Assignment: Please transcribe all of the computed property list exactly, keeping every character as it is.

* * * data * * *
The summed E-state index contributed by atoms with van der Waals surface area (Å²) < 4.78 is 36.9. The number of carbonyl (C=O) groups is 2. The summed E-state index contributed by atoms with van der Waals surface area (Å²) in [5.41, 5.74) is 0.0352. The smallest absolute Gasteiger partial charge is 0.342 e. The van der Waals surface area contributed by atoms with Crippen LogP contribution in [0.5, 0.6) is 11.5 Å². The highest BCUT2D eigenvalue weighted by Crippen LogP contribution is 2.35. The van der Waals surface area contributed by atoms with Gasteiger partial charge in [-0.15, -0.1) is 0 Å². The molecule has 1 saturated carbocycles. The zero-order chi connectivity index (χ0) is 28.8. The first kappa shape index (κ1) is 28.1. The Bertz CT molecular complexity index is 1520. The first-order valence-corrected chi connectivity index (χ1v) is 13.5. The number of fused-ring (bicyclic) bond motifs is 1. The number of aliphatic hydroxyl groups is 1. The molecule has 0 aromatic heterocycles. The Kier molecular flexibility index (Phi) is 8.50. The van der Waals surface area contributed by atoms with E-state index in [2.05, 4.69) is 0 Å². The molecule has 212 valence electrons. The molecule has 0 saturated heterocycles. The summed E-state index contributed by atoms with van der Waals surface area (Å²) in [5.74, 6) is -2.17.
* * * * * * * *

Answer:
The summed E-state index contributed by atoms with van der Waals surface area (Å²) < 4.78 is 36.9. The number of carbonyl (C=O) groups is 2. The summed E-state index contributed by atoms with van der Waals surface area (Å²) in [5.41, 5.74) is 0.0352. The smallest absolute Gasteiger partial charge is 0.342 e. The van der Waals surface area contributed by atoms with Crippen LogP contribution in [0.5, 0.6) is 11.5 Å². The highest BCUT2D eigenvalue weighted by Crippen LogP contribution is 2.35. The van der Waals surface area contributed by atoms with Gasteiger partial charge in [-0.15, -0.1) is 0 Å². The molecule has 1 saturated carbocycles. The zero-order chi connectivity index (χ0) is 28.8. The first kappa shape index (κ1) is 28.1. The Bertz CT molecular complexity index is 1520. The first-order valence-corrected chi connectivity index (χ1v) is 13.5. The number of fused-ring (bicyclic) bond motifs is 1. The number of aliphatic hydroxyl groups is 1. The molecule has 0 aromatic heterocycles. The Kier molecular flexibility index (Phi) is 8.50. The van der Waals surface area contributed by atoms with E-state index in [2.05, 4.69) is 0 Å². The molecule has 212 valence electrons. The molecule has 0 saturated heterocycles. The summed E-state index contributed by atoms with van der Waals surface area (Å²) in [5.74, 6) is -2.17.